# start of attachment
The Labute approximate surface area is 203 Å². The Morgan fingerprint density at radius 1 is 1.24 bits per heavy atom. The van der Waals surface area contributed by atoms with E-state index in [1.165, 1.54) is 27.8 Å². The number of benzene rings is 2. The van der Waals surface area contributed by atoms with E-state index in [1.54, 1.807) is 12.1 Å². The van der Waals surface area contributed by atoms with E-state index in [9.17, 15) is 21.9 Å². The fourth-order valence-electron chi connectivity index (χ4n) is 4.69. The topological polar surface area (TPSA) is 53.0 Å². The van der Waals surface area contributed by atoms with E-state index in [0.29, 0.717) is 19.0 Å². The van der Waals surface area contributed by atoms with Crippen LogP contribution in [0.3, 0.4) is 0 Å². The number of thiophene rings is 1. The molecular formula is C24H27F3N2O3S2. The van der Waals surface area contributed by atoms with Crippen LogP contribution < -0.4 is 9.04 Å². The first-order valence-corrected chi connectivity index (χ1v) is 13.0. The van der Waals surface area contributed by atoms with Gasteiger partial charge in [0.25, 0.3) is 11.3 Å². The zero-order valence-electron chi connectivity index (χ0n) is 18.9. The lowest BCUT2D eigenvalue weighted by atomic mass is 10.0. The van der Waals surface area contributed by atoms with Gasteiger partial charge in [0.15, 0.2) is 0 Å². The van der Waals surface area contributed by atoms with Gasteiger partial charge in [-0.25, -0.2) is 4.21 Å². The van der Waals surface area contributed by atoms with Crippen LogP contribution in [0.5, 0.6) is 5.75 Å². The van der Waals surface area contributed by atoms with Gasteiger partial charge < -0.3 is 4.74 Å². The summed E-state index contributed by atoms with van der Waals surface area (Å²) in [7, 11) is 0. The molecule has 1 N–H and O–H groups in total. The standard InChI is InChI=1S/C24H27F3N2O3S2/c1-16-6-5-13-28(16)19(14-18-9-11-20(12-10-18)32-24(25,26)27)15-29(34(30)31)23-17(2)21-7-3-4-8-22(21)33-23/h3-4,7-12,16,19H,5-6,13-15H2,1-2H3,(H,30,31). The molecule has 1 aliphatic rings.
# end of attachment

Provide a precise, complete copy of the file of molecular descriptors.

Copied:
The Labute approximate surface area is 203 Å². The Morgan fingerprint density at radius 1 is 1.24 bits per heavy atom. The van der Waals surface area contributed by atoms with E-state index in [1.165, 1.54) is 27.8 Å². The number of benzene rings is 2. The van der Waals surface area contributed by atoms with E-state index in [1.54, 1.807) is 12.1 Å². The van der Waals surface area contributed by atoms with E-state index in [9.17, 15) is 21.9 Å². The fourth-order valence-electron chi connectivity index (χ4n) is 4.69. The topological polar surface area (TPSA) is 53.0 Å². The van der Waals surface area contributed by atoms with E-state index in [0.29, 0.717) is 19.0 Å². The van der Waals surface area contributed by atoms with Crippen LogP contribution in [0.3, 0.4) is 0 Å². The number of thiophene rings is 1. The molecular formula is C24H27F3N2O3S2. The van der Waals surface area contributed by atoms with Crippen LogP contribution < -0.4 is 9.04 Å². The first-order valence-corrected chi connectivity index (χ1v) is 13.0. The van der Waals surface area contributed by atoms with Gasteiger partial charge in [0.25, 0.3) is 11.3 Å². The zero-order valence-electron chi connectivity index (χ0n) is 18.9. The lowest BCUT2D eigenvalue weighted by atomic mass is 10.0. The van der Waals surface area contributed by atoms with Gasteiger partial charge in [0.15, 0.2) is 0 Å². The van der Waals surface area contributed by atoms with Gasteiger partial charge in [-0.25, -0.2) is 4.21 Å². The van der Waals surface area contributed by atoms with Crippen LogP contribution in [0.5, 0.6) is 5.75 Å². The van der Waals surface area contributed by atoms with Gasteiger partial charge < -0.3 is 4.74 Å². The summed E-state index contributed by atoms with van der Waals surface area (Å²) in [7, 11) is 0. The molecule has 1 N–H and O–H groups in total. The standard InChI is InChI=1S/C24H27F3N2O3S2/c1-16-6-5-13-28(16)19(14-18-9-11-20(12-10-18)32-24(25,26)27)15-29(34(30)31)23-17(2)21-7-3-4-8-22(21)33-23/h3-4,7-12,16,19H,5-6,13-15H2,1-2H3,(H,30,31). The molecule has 1 aliphatic rings.